In another study, reishi mushroom (Ganoderma lucidum) was proven to the most effective mushroom species at inhibiting 5-alpha-reductase, the enzyme that triggers the production of DHT:
With the addition of these natural DHT blockers to your hair care routine, you can get a great start on stopping hair thinning and boosting growth.
If you want to replicate the way in which minoxidil works, then circulation boosters are the way to go.
There are a few oils and herbs that can improve blood circulation. For example:
However, I recommend that you also practice manual stimulation of the scalp for added benefits.
There are two main routes you can take when it comes to stimulation of the scalp. First, scalp massage.
This involves gentle stimulation of the scalp, either with your fingertips or a head messaging device. As you gently work the scalp, blood flow increases.
This leads to improved circulation overall and can stimulate new hair growth when practiced continually over a period of time.
Second, a more intensive (and effective) route is microneedling.
As a practice commonly used to reduce scarring, microneedling involves the use of tiny needles. These needles are gently rolled over the scalp, and small puncture wounds are made.
As the wounds heal, a three-step process occurs:
- Maturation (Remodeling)
As the remodeling takes place, healthy hair follicles are able to form. This can stimulate the growth of healthy hair, and the process also makes it possible for more natural oils (such as the ones mentioned above) to absorb.
Diet Alkalisation: The Ultimate Minoxidil Substitute
I mentioned that, while DHT blockers can give you a solid start, they won’t solve the underlying issue. So first, what is the underlying cause of thinning hair?
In my years of research, I believe one of the main contributors of genetic alopecia to be poor diet. As a result of a high-fat and acidic diet, the body reacts with inflammation.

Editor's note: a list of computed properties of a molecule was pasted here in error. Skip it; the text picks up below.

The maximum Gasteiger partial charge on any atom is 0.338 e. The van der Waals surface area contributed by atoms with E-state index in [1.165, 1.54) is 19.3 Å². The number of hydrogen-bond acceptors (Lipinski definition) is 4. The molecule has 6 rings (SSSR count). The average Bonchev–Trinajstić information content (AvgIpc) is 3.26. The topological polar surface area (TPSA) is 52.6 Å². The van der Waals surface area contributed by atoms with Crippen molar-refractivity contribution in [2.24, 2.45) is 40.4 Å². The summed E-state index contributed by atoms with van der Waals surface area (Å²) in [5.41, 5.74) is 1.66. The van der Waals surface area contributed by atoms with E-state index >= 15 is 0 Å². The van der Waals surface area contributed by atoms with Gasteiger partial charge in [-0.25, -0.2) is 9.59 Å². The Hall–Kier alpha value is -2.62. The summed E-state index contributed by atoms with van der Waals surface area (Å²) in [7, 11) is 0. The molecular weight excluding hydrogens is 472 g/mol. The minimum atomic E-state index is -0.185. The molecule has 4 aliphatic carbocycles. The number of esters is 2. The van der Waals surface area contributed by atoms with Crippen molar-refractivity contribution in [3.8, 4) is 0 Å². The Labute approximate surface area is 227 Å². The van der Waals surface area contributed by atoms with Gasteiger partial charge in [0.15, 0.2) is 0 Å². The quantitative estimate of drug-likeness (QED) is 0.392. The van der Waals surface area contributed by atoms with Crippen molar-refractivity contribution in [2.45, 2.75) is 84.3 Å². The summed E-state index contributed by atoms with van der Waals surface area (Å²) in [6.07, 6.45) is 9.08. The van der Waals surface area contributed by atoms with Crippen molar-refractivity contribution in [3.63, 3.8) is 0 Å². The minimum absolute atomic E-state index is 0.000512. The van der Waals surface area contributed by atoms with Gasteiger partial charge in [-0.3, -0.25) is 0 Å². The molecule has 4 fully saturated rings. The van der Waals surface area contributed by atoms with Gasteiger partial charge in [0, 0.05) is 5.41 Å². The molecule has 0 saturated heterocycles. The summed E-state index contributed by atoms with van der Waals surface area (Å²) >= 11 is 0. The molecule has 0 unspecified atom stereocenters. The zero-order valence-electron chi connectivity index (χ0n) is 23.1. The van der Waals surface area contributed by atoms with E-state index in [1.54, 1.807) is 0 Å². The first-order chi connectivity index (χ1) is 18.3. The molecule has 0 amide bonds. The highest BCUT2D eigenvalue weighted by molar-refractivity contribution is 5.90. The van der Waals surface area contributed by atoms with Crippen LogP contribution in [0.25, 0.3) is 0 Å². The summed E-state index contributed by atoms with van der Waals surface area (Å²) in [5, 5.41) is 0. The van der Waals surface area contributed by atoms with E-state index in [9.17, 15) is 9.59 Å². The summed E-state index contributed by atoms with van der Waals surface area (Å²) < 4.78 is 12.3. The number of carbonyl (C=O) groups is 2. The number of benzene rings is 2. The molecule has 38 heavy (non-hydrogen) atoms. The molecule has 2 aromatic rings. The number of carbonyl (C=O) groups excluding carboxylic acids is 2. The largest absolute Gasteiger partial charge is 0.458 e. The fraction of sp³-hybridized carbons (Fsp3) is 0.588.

This further perpetuates the hair miniaturization cycle, and it makes it impossible for your hair to actually regrow.
What’s the answer?
If acidity is causing the majority of these issues, then alkalisation can put a stop to them. Let me explain.
The foods we eat tend to fall on either side of the pH scale: acidic, or alkaline.
If you eat too many foods with high acidity (sugary grains, unhealthy fats, carbonated drinks, and red meats), then your blood stream’s net pH will be acidic.
However, if you eat foods that are more alkaline, your blood stream’s pH will be alkaline.
But what does this have to do with your hair?
We know that DHT triggers hair loss in individuals with MPB, and we also know that DHT is produced when testosterone and 5AR interact.
Further, this enzyme is known to function particularly well in acidic environments. Do you see where I’m going with this?
In order to reduce the functioning of 5AR (which in turn reduces the amount of DHT produced), then the net pH of your body must be alkaline.
How can this be done?
Fortunately, the process is quite simple.
While it’s best to jump straight to cutting out acidic foods and transition to alkaline-only foods, that can be difficult. That’s why I recommend you start with a morning vegetable juice or smoothie.
Eventually, you can branch out and add more alkaline foods to your daily diet.
While minoxidil is popular in the hair loss community, not everyone wants to use minoxidil as part of their hair growth regimen. In fact, I recommend against its use entirely.
Instead, I believe natural is the way to go.
Not only can the results of many natural ingredients be more effective than minoxidil, but they also come with less side effects.